The study revealed evidence that also found probiotic content in food items such as yoghurt and kimchi could help in improving gut health. The study is a joint project between the Karolinska Institutet (KI) in Sweden and Ms Terri Phua, a doctoral student at NTU.
Led by Associate Professor Andrew Tan Nguan Soon, the team examined the causes of inflammatory bowel disease (IBD), and discovered that a lower level of Angiopoietin-like 4 (ANGPLT4) – a protein found in the gut – led to increased inflammation.
Worrying increase in numbers of IBD and colorectal cancer cases
“In our experiments, we observed that when gut microbes processed saturated fats, they will emit certain chemicals that lower the amount of ANGPLT4 produced by the cells, which then leads to more inflammation,” said Associate Professor Tan.
Prolonged inflammation can then lead to IBD and later, increase the risk of colon tumours. In Singapore, about 2,000 people suffer from IBD annually, and the numbers are rising sharply, NTU said.
Furthermore, according to a 2015 study, 10 in every 100,000 Singaporeans today have Crohn’s disease, a type of IBD, up from two per 100,000 two decades ago. Colorectal cancer is also one of the most common cancers in Singapore, with more than 9,300 cases diagnosed from 2010 to 2014.
The study’s findings supported the conventional advice of eating wholesome foods with less saturated fats and more probiotic content, which is usually found in fermented foods such as yoghurt or kimchi.
“The types of food being processed by the gut will change the microbe community. A high intake of saturated fat could increase the prevalence and replication of harmful pathogens, suppressing ANGPLT4 and causing even more inflammation,” he explained.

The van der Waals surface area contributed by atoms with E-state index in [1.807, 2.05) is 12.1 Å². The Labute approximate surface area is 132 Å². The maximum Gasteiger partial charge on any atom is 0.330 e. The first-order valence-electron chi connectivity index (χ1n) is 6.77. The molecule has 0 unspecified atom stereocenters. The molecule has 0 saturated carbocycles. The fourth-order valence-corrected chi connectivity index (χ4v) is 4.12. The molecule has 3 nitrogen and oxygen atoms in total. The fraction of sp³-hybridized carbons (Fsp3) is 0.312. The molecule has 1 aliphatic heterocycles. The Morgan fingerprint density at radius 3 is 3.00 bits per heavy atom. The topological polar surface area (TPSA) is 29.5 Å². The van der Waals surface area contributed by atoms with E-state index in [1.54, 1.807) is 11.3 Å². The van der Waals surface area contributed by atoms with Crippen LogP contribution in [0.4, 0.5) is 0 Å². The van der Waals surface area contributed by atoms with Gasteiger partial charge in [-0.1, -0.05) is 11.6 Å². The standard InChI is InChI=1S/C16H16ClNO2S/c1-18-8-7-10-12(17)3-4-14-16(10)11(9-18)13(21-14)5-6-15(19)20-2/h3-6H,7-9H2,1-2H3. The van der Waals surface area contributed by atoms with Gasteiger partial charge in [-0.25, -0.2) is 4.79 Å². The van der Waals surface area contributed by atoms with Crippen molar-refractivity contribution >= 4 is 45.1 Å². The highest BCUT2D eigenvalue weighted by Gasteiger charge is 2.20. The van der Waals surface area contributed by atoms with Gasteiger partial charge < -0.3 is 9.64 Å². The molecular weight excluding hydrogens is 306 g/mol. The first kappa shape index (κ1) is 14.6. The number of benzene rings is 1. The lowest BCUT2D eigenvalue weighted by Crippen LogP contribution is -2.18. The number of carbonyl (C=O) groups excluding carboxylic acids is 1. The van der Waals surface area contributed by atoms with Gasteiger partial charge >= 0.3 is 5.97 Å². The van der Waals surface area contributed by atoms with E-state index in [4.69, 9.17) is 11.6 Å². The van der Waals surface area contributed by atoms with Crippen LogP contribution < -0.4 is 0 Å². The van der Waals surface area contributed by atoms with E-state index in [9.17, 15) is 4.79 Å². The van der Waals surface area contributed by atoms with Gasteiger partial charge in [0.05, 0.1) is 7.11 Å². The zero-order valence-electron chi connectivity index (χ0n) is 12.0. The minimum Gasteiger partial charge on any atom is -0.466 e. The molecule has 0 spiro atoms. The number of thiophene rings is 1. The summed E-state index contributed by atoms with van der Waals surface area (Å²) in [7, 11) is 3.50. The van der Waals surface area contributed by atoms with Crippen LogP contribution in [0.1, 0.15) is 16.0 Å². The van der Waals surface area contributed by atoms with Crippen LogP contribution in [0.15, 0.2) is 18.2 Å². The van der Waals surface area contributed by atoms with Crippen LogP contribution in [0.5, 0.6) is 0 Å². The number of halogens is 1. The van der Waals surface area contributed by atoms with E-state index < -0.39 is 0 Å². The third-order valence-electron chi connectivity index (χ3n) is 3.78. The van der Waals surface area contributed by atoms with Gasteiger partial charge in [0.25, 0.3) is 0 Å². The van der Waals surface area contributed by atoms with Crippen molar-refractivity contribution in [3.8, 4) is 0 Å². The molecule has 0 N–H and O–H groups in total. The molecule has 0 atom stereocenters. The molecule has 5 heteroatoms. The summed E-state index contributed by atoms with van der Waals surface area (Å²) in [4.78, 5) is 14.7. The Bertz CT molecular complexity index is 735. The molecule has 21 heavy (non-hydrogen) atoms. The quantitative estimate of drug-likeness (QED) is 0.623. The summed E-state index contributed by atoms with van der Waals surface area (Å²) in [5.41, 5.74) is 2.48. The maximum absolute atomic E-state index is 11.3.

It was also found that dietary probiotics favour beneficial microbes that form a protective barrier along the gut. Therefore retaining a barrier in the gut may be one of the ways in which the ANGPTL4 protein keeps harmful bacteria out from the microbe community.
Trans fat found to contribute to hardening and narrowing of arteries
In related research, NTU collaborated with a team from Waganingen University in the Netherlands to discover the effects that trans fat has on gut health. The study was published last week and found that consumption of trans fat did not contribute to IBD symptoms but may result in the hardening and narrowing of arteries in the long term.
“In short, the public should eat food that are high in unsaturated fats, like avocado and olive oil, while avoiding foods containing saturated fat, like butter, and trans fat, like margarine,” Associate Professor Tan said.
“At the same time, foods containing probiotics, such as yoghurt, should also be consumed, as they improve the health of the gut.”
The team hopes to expand its research to find methods for early detection of cardiovascular disease and the reduction of gut inflammation.
Both studies were funded by the NTU iFood Research Grant and Singapore’s Ministry of Education, and supported by NTU-KI and the Nanyang President’s Graduate Scholarship. MIMS
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